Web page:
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Sustaining people through their souls

Water droplets on a window

How are universities sustaining people in their communities?

Where’s the evidence that we’re giving places their identity and pride?

In a year when life is tough for so many, universities could be seen as bucking some of the trends afflicting other parts of society.

The last issue of Times Higher Education before the start of the new academic year (18-31 August) offers an intriguing snapshot of the sector. Alongside symptoms of growing discontent that could trigger industrial action, paradoxically there’s also a sense of confidence in a future for universities that’s brighter than we’ve seen for a few years.

There’s discernible optimism over increased QR research funding. There’s booming recruitment, both from within the UK and internationally. We read about the transformative potential for students’ experience through a virtual reality metaverse.

We note calls from university leaders for the Government to seize opportunities to celebrate HE’s success. According to Sir David Bell, universities should demonstrate willingness to support students as well as developing their working capabilities. They will also need to ensure that research and innovation meets real needs. [1] So far, so good.

Yet in our wider society, there’s a visceral cry for all our cultural and social institutions to dig deeper – to work to meet people’s needs in the social and economic crisis looming on our doorsteps. It may be obvious how education can help to do this. The strategic drivers for universities are pretty explicit in terms of social good. But we’re challenged to do more. Elizabeth Newman of Pitlochry Festival Theatre says that organisations need to focus on “sustain[ing] people – through their souls as well as their stomachs”. [2]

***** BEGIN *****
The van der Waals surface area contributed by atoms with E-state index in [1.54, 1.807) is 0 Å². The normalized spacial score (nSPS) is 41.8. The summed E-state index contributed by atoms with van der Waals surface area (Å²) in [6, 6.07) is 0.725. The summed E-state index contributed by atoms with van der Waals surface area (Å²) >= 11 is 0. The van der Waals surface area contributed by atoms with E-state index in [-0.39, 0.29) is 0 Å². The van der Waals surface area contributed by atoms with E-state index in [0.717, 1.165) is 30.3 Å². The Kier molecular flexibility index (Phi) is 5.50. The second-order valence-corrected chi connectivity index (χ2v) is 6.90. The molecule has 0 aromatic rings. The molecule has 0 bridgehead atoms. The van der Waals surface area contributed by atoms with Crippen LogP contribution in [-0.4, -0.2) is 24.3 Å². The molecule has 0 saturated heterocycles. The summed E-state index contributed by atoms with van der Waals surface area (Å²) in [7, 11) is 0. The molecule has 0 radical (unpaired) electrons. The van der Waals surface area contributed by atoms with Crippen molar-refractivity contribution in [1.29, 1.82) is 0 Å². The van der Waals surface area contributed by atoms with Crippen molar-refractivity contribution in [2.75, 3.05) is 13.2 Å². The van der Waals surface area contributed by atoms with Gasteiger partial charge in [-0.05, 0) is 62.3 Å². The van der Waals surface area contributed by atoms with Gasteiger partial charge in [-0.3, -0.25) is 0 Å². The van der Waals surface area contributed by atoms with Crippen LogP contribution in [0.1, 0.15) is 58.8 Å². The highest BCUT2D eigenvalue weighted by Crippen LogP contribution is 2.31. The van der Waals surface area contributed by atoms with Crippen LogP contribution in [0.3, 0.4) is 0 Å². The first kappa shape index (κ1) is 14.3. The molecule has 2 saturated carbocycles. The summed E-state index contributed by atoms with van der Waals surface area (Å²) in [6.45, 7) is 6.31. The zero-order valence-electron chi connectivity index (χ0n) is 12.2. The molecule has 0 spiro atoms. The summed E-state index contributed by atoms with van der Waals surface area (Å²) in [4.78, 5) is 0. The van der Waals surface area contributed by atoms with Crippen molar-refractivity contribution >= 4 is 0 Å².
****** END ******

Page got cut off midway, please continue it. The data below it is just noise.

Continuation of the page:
What might this imply for universities and their leadership?

It means a lot more than being efficient and meeting short-term objectives. If we’re to be truly sustainable, we need in turn to sustain: to strengthen, hearten and succour. Through intellectual and emotional endeavour we can realise our potential.

This starts from the behaviour modelled by leaders and their teams. In the Executive Boardroom, in the Students’ Union, throughout faculties, departments and courses. When institutional values are lived out in daily and consistent practice, the outcomes become manifold: increased commitment, motivation, meaning and purpose.

Energy radiates from people who have a genuine will and ability to work together. Others are attracted to this and want to be a part of this, to belong. When universities open up to engage with communities in their places and cities, civic identity and pride are multiplied. Everyone benefits.

Cultivating these qualities takes dedication and persistence. It doesn’t happen overnight. But it begins with an act of kindness or consideration. It multiplies through storytelling and feedback. It sustains itself through dialogue which generates reflection and learning.

There’s a growing generation of Vice-Chancellors and their teams who get this. It’s both a rewarding and worthwhile challenge to work with and support them.

These are the institutions whose communities are learning to thrive.  


[1] ‘Race for No 10 “depressing”’, Tom Williams. Times Higher Education No. 2,515, p.9.

[2] Opinion, Charlotte Higgins, The Guardian Journal section, 20 August 2022, p.4.

About the author: Paul Gentle is the Academic Director at Invisible Grail. A leadership expert, Paul has dedicated the last twelve years to creating and delivering leadership development programmes in higher education.

This article has been kindly repurposed and you can read the original here.